South Dakota youth nonprofit to breed cattle with donation
SIOUX FALLS, S.D. (AP) – A nonprofit that operates a ranch for troubled boys in South Dakota has joined the local food movement.
A donation of five cow-calf pairs from the South Dakota Farm Bureau means the McCrossan Boys Ranch will soon be able to feed its approximately 65 boys beef from cattle they’ve bred and cared for themselves, the Argus Leader (http://argusne.ws/2ryWK1k ) reported.
The last of the pairs arrived earlier this month. The nonprofit marked the event with a public viewing of the cattle and a competition in which the boys had a burger grill-off.
The animals will serve as the basis of a cattle-breeding program at the 90-acre campus long known for its horse rearing and 4-H programs. Some of the cattle born in coming years will feed the boys, and others will be sold.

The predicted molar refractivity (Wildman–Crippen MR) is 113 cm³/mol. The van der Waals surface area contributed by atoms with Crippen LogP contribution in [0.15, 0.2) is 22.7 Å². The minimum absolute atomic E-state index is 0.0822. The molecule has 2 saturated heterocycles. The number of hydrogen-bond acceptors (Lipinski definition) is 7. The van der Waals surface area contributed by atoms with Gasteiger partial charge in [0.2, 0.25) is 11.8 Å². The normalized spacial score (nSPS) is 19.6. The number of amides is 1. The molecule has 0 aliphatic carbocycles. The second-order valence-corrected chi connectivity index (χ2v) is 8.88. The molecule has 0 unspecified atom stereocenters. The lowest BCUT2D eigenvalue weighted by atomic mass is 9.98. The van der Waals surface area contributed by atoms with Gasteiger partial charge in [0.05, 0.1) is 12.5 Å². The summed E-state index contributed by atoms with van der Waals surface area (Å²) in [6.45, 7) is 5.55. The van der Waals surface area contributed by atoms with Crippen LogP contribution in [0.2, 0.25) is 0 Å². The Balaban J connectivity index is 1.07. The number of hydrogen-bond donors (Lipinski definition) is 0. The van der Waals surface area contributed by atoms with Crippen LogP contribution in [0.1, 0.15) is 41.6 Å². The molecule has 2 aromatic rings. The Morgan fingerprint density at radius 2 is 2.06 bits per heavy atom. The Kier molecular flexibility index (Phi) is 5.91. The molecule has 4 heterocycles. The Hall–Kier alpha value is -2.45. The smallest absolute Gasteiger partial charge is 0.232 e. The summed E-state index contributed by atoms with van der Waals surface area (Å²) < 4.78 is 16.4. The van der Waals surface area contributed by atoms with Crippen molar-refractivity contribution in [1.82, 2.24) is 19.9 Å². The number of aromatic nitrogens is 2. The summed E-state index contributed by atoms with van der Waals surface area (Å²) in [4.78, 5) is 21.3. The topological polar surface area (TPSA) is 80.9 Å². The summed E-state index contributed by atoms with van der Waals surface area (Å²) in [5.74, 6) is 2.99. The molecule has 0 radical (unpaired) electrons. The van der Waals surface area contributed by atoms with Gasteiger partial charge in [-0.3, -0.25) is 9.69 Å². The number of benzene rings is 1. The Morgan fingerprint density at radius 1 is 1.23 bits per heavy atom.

“With 65 boys out here, so our grocery bill is pretty high,” said Christy Menning, the ranch’s director of development.
Menning said Interaction with the horses, sheep and chickens on the ranch teaches work ethic, but that it’s also a therapeutic exercise for the boys, who range ages 9 to 20. Most are placed at the ranch by the Department of Corrections or the Department of Social Services.
South Dakota Farm Bureau Director Krystil Smit said the breeding program was a good fit because it lays a foundation for years of learning and has the potential to become a more integral part of an established program.
“Sometimes you don’t really know what impact these projects are going to have,” Smit said. “With this one, we really believe the impact will be long-lasting.”